MC: Every writer is jealous of the storyteller. There is in the spoken word a spontaneity that writing brings to an end. I wanted to remind my readers that I belong to a society where oral traditions are still alive, that my words convey a magical power and that my story can be seen as a wonderful filter for emotions and knowledge. I was trying to say that people belonging to my part of the world do not simply write, they retain the power to influence deeply the minds of their listeners.
Also check out this 52-minute documentary, Maryse Condé : Une voix singulière (with subtitles)
TW: What did use of the spirit world bring to your story? When in the trance of writing, how did the exchanges come out from the “other world?” Did you write these and let them stand or revise the exchanges? How has this book shaped your later views on other writings/life? –David Delaney
MC: A writer is a dreamer. A book is the fruit of her imagination, complex and full of diverse ideas. There is a magical relationship between Tituba and me; One day when I was searching for books at the UCLA library, Ann Petry’s book on Tituba fell into my hands. That is how I got to know the story of the Salem witch trials. That bond between Tituba and me has never been found again in my writing.
TW: I, Tituba, Black Witch of Salem was written in 1986, a time when women’s spirituality, particularly reclaiming witchcraft and goddess lore, was being articulated. Was Tituba’s spirituality, as well as being historically relevant, part of the parody of feminism, or more a depiction of a healthy relationship with spirit which we could emulate today? – Anna Schantz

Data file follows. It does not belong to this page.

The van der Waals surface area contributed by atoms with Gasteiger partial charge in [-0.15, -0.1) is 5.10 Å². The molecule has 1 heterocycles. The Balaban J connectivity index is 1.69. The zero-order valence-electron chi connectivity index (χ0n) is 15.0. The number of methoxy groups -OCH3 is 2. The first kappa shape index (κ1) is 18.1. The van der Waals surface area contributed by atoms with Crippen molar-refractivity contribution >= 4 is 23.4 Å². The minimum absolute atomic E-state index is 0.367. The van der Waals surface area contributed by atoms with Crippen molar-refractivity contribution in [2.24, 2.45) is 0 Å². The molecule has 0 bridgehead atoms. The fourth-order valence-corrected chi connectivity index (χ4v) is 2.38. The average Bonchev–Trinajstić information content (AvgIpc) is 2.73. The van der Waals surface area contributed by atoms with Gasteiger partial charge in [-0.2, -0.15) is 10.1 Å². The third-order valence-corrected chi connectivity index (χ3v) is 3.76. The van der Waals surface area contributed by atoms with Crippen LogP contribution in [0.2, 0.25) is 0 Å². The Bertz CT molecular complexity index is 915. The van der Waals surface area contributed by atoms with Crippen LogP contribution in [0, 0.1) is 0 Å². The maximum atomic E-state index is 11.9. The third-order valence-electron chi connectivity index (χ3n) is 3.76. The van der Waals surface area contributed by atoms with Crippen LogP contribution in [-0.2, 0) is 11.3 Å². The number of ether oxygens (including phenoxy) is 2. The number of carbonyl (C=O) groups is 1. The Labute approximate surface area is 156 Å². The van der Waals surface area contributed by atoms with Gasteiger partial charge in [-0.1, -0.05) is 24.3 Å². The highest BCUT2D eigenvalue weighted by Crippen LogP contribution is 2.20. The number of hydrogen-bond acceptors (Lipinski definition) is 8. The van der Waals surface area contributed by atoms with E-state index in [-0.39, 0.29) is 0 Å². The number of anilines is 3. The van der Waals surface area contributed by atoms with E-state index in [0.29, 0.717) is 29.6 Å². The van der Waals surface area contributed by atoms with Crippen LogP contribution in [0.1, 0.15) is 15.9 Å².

MC: I Tituba as a book is a parody. I went to the extent of meeting with a real witch in Los Angeles who told me the secret of her art. For me there was a large part of humor in portraying Tituba who would not be taken too seriously. Her spirituality should not be taken as a model.
TW: We appreciated the fact that you refrained from idealizing Tituba, and portrayed her fully, flaws and all, especially her perverse tendency to embrace exploitative situations to her own detriment. What was it about Tituba’s character that affected you most deeply? -Shabnam Mirchandani
MC: In The Crucible by Arthur Miller Tituba has been portrayed as an unimportant, old Negress without any character, a shadow in the background. I wanted to give her a character of her own: young, attractive, fond of handsome men, not at all a role model. I suppose I was trying to make her human.
TW: Do you think that some of your meaning or references to feminism/ parody are lost in translation? How involved are you in the translation process? –Jeri Harbers Thomson
MC: For me translation is another work entirely. My husband is a translator and I never interfere with his work. I never read his translations. They belong to him. If you would like to know more on this topic read the conversation we had between author and translator published in the book Intimate Enemies (Liverpool University Press.)